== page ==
The criteria by which a story or article is deemed fit for publication.
This is a standard response given to questions or prompts by journalists and reporters when a respondent wishes for his or her words not to be used in any media and would like for no further inquiries to be made.
Off the record
Information provided to a journalist or reporter with the understanding that it will not be repeated, printed, or attributed to its provider.
Opposite to the editorials, this page generally contains letters to the editor, opinion columns, and more.
The expression of stories, narratives, or ideas in a similar form to those surrounding them in a particular piece of media.
To report the words or information provided by another in a succinct, reworded, or boiled-down form.
Identifies the photographer of a particular photograph in a piece of media, required on any photograph featured in the news.
The provider of the most substantial and/or most relevant information for a given story, and who is a reliable source for said information.
An article or story that presents a person, institution, or organization’s character as the bulk of the content.
A piece of copy from a story that is taken and presented in larger or more accessible format alongside the story to capture readers’ interest and attention.
A quote is a representation of the exact words spoken by a particular source, and to quote someone is to present these words verbatim within quotation marks.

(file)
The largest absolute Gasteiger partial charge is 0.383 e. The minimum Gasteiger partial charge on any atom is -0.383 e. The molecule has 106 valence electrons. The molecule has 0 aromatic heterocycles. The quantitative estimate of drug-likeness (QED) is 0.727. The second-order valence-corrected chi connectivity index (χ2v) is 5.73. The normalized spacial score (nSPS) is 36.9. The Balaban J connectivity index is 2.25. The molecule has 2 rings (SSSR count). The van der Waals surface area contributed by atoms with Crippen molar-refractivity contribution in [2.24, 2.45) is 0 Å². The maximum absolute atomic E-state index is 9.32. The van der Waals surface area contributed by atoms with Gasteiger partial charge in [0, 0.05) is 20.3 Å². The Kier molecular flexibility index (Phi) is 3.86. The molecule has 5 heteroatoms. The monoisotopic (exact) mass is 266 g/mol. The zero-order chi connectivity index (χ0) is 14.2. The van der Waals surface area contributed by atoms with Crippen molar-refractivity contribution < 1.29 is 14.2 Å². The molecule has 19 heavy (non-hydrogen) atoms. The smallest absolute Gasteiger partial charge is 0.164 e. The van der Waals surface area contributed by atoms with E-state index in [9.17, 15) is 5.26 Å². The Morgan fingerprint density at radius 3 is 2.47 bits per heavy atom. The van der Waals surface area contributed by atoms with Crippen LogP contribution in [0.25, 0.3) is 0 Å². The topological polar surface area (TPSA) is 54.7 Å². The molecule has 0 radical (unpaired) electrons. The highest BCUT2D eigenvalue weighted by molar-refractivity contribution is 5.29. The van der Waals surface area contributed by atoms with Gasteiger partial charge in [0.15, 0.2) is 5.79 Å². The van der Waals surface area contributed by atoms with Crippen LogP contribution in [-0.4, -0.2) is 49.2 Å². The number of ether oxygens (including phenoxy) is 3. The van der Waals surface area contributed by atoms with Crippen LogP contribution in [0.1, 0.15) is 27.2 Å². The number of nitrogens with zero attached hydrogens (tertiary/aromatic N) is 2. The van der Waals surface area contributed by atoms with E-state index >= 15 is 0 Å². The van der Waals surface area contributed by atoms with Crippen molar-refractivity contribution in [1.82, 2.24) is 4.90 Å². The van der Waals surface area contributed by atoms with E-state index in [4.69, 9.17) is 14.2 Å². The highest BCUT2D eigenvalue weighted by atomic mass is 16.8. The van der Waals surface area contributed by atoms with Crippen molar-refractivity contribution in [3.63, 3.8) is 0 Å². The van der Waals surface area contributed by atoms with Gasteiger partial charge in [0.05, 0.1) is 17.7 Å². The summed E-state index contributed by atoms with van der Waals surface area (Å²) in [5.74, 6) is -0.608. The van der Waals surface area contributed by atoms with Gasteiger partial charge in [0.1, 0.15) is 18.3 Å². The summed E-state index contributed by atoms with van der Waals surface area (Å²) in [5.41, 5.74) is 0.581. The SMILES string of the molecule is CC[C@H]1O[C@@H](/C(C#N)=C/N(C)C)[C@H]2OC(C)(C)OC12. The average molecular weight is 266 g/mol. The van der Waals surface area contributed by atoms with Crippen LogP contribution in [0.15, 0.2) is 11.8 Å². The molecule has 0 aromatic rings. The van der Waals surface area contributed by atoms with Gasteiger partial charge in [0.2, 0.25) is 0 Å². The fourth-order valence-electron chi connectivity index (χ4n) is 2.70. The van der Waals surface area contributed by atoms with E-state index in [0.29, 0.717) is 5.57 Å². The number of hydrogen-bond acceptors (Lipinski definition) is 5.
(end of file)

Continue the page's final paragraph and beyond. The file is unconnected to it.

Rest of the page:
To take a story and improve upon it through rewriting or to take piecemeal information and rewrite it into a compelling narrative or article.
Information or a compelling story that is taken up by a single media/news source and reported exclusively before anyone else.
Generally run alongside primary features or front-page news, a sidebar is a secondary piece that complements a larger story.
A single word or short phrase that is used as an identifier for a particular story or working piece.
A lead that is not part of the direct story, such as a quote, literary device, or anecdote.
The place from which the information for a piece is derived, such as a person, other reputable news source, or archive.
Story or piece
A newspaper or other media article; most common terms used by journalists and those in the field.
A lead which presents a synopsis of the story before moving into the bulk of the copy.
Newspapers whose formats are smaller by about one half as compared to standard print news.
Boxes or other formatted structures that indicate the contents of the media they adorn (e.g., boxes on the covers of magazines).
Wording that helps the flow of text and allows the reader to streamline from one thought or piece of a story to the next.
When headlines are mistakenly adjacent to each other in such a way that they form a single line after formatting (also referred to as "butting heads").
Reporting by a journalist who has infiltrated or in some way presented himself/herself in such a way that the subject of the story is misled and releases otherwise concealed information.
Blank areas in print media or on websites (e.g. space between columns of a newspaper).
Sensationalism and exploitative reporting; often exaggerated and found in tabloids.